Understanding Immersivity: Image Generation and Transformation Processes in 3D Immersive Environments

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Understanding Immersivity: Image Generation and Transformation Processes in 3D Immersive Environments

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Title: Understanding Immersivity: Image Generation and Transformation Processes in 3D Immersive Environments
Author: Kozhevnikov, Maria; Dhond, Rupali P.

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Citation: Kozhevnikov, Maria, and Rupali P. Dhond. 2012. Understanding immersivity: image generation and transformation processes in 3D immersive environments. Frontiers in Psychology 3:285.
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Abstract: Most research on three-dimensional (3D) visual-spatial processing has been conducted using traditional non-immersive 2D displays. Here we investigated how individuals generate and transform mental images within 3D immersive (3DI) virtual environments, in which the viewers perceive themselves as being surrounded by a 3D world. In Experiment 1, we compared participants’ performance on the Shepard and Metzler (1971) mental rotation (MR) task across the following three types of visual presentation environments; traditional 2D non-immersive (2DNI), 3D non-immersive (3DNI – anaglyphic glasses), and 3DI (head mounted display with position and head orientation tracking). In Experiment 2, we examined how the use of different backgrounds affected MR processes within the 3DI environment. In Experiment 3, we compared electroencephalogram data recorded while participants were mentally rotating visual-spatial images presented in 3DI vs. 2DNI environments. Overall, the findings of the three experiments suggest that visual-spatial processing is different in immersive and non-immersive environments, and that immersive environments may require different image encoding and transformation strategies than the two other non-immersive environments. Specifically, in a non-immersive environment, participants may utilize a scene-based frame of reference and allocentric encoding whereas immersive environments may encourage the use of a viewer-centered frame of reference and egocentric encoding. These findings also suggest that MR performed in laboratory conditions using a traditional 2D computer screen may not reflect spatial processing as it would occur in the real world.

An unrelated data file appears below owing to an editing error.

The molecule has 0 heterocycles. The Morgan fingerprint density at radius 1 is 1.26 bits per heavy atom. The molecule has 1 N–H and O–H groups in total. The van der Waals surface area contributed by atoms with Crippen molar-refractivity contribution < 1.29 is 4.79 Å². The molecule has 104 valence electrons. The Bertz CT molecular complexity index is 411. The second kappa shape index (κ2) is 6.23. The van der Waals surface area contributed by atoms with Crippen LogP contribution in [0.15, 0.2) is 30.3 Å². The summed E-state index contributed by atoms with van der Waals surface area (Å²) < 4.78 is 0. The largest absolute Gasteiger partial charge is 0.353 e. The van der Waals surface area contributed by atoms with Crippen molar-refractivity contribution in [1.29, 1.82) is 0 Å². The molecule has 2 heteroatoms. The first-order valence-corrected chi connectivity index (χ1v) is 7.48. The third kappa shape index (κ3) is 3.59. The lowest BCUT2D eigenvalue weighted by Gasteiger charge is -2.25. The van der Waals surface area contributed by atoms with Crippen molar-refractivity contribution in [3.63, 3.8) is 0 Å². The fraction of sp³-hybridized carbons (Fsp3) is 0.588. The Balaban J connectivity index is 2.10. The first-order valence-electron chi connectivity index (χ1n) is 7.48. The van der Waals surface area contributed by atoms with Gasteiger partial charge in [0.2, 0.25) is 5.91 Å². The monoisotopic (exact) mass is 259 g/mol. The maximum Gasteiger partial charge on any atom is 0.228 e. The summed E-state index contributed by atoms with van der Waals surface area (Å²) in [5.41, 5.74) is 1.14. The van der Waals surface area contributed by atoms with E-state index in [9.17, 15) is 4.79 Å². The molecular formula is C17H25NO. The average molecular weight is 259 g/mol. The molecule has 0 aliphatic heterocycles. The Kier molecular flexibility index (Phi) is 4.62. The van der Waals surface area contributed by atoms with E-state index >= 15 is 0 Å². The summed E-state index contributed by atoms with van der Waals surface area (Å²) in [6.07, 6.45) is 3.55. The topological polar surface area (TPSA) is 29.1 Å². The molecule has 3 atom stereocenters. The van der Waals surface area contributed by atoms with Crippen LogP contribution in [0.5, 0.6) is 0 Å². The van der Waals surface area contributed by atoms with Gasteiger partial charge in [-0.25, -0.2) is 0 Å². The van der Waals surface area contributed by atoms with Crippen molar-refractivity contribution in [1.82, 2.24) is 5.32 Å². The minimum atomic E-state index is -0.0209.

Published Version: doi:10.3389/fpsyg.2012.00284
Other Sources: http://www.ncbi.nlm.nih.gov/pmc/articles/PMC3415688/pdf/
Terms of Use: This article is made available under the terms and conditions applicable to Other Posted Material, as set forth at http://nrs.harvard.edu/urn-3:HUL.InstRepos:dash.current.terms-of-use#LAA
Citable link to this page: http://nrs.harvard.edu/urn-3:HUL.InstRepos:10471499
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